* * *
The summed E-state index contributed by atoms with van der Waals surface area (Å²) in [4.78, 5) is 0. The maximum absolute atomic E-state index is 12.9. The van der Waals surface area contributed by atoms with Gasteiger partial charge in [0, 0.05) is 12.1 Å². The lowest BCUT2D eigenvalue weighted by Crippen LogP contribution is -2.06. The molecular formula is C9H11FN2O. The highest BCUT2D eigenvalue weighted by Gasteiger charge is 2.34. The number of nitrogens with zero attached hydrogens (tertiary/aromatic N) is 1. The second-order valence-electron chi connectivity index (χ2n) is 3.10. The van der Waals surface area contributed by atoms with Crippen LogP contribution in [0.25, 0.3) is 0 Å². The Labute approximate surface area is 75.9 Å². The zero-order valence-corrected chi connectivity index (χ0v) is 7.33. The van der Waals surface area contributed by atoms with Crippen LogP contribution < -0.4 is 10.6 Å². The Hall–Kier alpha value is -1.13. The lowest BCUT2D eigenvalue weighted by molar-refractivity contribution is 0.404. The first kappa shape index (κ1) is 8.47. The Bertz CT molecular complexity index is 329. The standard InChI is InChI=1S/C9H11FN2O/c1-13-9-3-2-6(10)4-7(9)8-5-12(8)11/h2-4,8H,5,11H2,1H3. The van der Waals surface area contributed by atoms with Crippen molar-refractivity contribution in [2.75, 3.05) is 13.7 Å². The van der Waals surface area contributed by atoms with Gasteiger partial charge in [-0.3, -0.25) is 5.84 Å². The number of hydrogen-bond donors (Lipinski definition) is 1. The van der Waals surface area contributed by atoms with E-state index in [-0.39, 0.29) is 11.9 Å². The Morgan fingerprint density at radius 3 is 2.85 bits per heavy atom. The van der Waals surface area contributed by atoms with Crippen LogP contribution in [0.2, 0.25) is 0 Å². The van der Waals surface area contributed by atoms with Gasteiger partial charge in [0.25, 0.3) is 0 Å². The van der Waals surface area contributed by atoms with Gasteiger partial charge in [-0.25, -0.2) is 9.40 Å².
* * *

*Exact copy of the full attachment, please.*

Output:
The summed E-state index contributed by atoms with van der Waals surface area (Å²) in [4.78, 5) is 0. The maximum absolute atomic E-state index is 12.9. The van der Waals surface area contributed by atoms with Gasteiger partial charge in [0, 0.05) is 12.1 Å². The lowest BCUT2D eigenvalue weighted by Crippen LogP contribution is -2.06. The molecular formula is C9H11FN2O. The highest BCUT2D eigenvalue weighted by Gasteiger charge is 2.34. The number of nitrogens with zero attached hydrogens (tertiary/aromatic N) is 1. The second-order valence-electron chi connectivity index (χ2n) is 3.10. The van der Waals surface area contributed by atoms with Crippen LogP contribution in [0.25, 0.3) is 0 Å². The Labute approximate surface area is 75.9 Å². The zero-order valence-corrected chi connectivity index (χ0v) is 7.33. The van der Waals surface area contributed by atoms with Crippen LogP contribution < -0.4 is 10.6 Å². The Hall–Kier alpha value is -1.13. The lowest BCUT2D eigenvalue weighted by molar-refractivity contribution is 0.404. The first kappa shape index (κ1) is 8.47. The Bertz CT molecular complexity index is 329. The standard InChI is InChI=1S/C9H11FN2O/c1-13-9-3-2-6(10)4-7(9)8-5-12(8)11/h2-4,8H,5,11H2,1H3. The van der Waals surface area contributed by atoms with Crippen molar-refractivity contribution in [2.75, 3.05) is 13.7 Å². The van der Waals surface area contributed by atoms with Gasteiger partial charge in [-0.3, -0.25) is 5.84 Å². The number of hydrogen-bond donors (Lipinski definition) is 1. The van der Waals surface area contributed by atoms with E-state index in [-0.39, 0.29) is 11.9 Å². The Morgan fingerprint density at radius 3 is 2.85 bits per heavy atom. The van der Waals surface area contributed by atoms with Crippen LogP contribution in [0.2, 0.25) is 0 Å². The van der Waals surface area contributed by atoms with Gasteiger partial charge in [0.25, 0.3) is 0 Å². The van der Waals surface area contributed by atoms with Gasteiger partial charge in [-0.25, -0.2) is 9.40 Å².